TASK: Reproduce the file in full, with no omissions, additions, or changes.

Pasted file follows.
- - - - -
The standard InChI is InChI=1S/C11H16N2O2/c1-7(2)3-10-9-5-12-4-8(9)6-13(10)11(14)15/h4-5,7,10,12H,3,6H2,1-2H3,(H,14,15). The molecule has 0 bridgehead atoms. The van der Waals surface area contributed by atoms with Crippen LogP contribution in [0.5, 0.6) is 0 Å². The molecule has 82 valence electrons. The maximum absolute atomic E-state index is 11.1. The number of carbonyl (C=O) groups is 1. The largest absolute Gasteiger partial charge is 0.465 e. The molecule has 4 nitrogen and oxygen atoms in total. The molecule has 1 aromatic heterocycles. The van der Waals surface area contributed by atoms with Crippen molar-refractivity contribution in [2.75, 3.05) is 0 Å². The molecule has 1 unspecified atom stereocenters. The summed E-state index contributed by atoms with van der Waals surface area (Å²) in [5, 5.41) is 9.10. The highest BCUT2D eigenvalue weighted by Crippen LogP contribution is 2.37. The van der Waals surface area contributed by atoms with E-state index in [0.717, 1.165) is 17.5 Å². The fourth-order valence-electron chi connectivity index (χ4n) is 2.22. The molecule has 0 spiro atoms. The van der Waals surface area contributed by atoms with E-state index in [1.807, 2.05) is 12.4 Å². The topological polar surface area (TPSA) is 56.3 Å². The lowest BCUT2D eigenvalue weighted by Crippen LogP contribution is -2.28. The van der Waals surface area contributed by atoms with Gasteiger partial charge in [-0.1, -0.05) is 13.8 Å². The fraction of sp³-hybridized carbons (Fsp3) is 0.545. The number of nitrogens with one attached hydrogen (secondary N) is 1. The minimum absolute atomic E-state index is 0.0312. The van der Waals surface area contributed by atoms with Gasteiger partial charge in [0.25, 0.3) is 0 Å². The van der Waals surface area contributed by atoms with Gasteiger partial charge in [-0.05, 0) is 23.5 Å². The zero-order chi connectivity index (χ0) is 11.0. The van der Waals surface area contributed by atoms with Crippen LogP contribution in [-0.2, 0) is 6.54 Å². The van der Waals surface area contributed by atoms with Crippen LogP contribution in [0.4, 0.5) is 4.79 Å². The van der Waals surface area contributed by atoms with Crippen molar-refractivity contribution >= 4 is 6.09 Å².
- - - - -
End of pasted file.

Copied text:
The standard InChI is InChI=1S/C11H16N2O2/c1-7(2)3-10-9-5-12-4-8(9)6-13(10)11(14)15/h4-5,7,10,12H,3,6H2,1-2H3,(H,14,15). The molecule has 0 bridgehead atoms. The van der Waals surface area contributed by atoms with Crippen LogP contribution in [0.5, 0.6) is 0 Å². The molecule has 82 valence electrons. The maximum absolute atomic E-state index is 11.1. The number of carbonyl (C=O) groups is 1. The largest absolute Gasteiger partial charge is 0.465 e. The molecule has 4 nitrogen and oxygen atoms in total. The molecule has 1 aromatic heterocycles. The van der Waals surface area contributed by atoms with Crippen molar-refractivity contribution in [2.75, 3.05) is 0 Å². The molecule has 1 unspecified atom stereocenters. The summed E-state index contributed by atoms with van der Waals surface area (Å²) in [5, 5.41) is 9.10. The highest BCUT2D eigenvalue weighted by Crippen LogP contribution is 2.37. The van der Waals surface area contributed by atoms with E-state index in [0.717, 1.165) is 17.5 Å². The fourth-order valence-electron chi connectivity index (χ4n) is 2.22. The molecule has 0 spiro atoms. The van der Waals surface area contributed by atoms with E-state index in [1.807, 2.05) is 12.4 Å². The topological polar surface area (TPSA) is 56.3 Å². The lowest BCUT2D eigenvalue weighted by Crippen LogP contribution is -2.28. The van der Waals surface area contributed by atoms with Gasteiger partial charge in [-0.1, -0.05) is 13.8 Å². The fraction of sp³-hybridized carbons (Fsp3) is 0.545. The number of nitrogens with one attached hydrogen (secondary N) is 1. The minimum absolute atomic E-state index is 0.0312. The van der Waals surface area contributed by atoms with Gasteiger partial charge in [0.25, 0.3) is 0 Å². The van der Waals surface area contributed by atoms with Gasteiger partial charge in [-0.05, 0) is 23.5 Å². The zero-order chi connectivity index (χ0) is 11.0. The van der Waals surface area contributed by atoms with Crippen LogP contribution in [-0.2, 0) is 6.54 Å². The van der Waals surface area contributed by atoms with Crippen LogP contribution in [0.4, 0.5) is 4.79 Å². The van der Waals surface area contributed by atoms with Crippen molar-refractivity contribution >= 4 is 6.09 Å².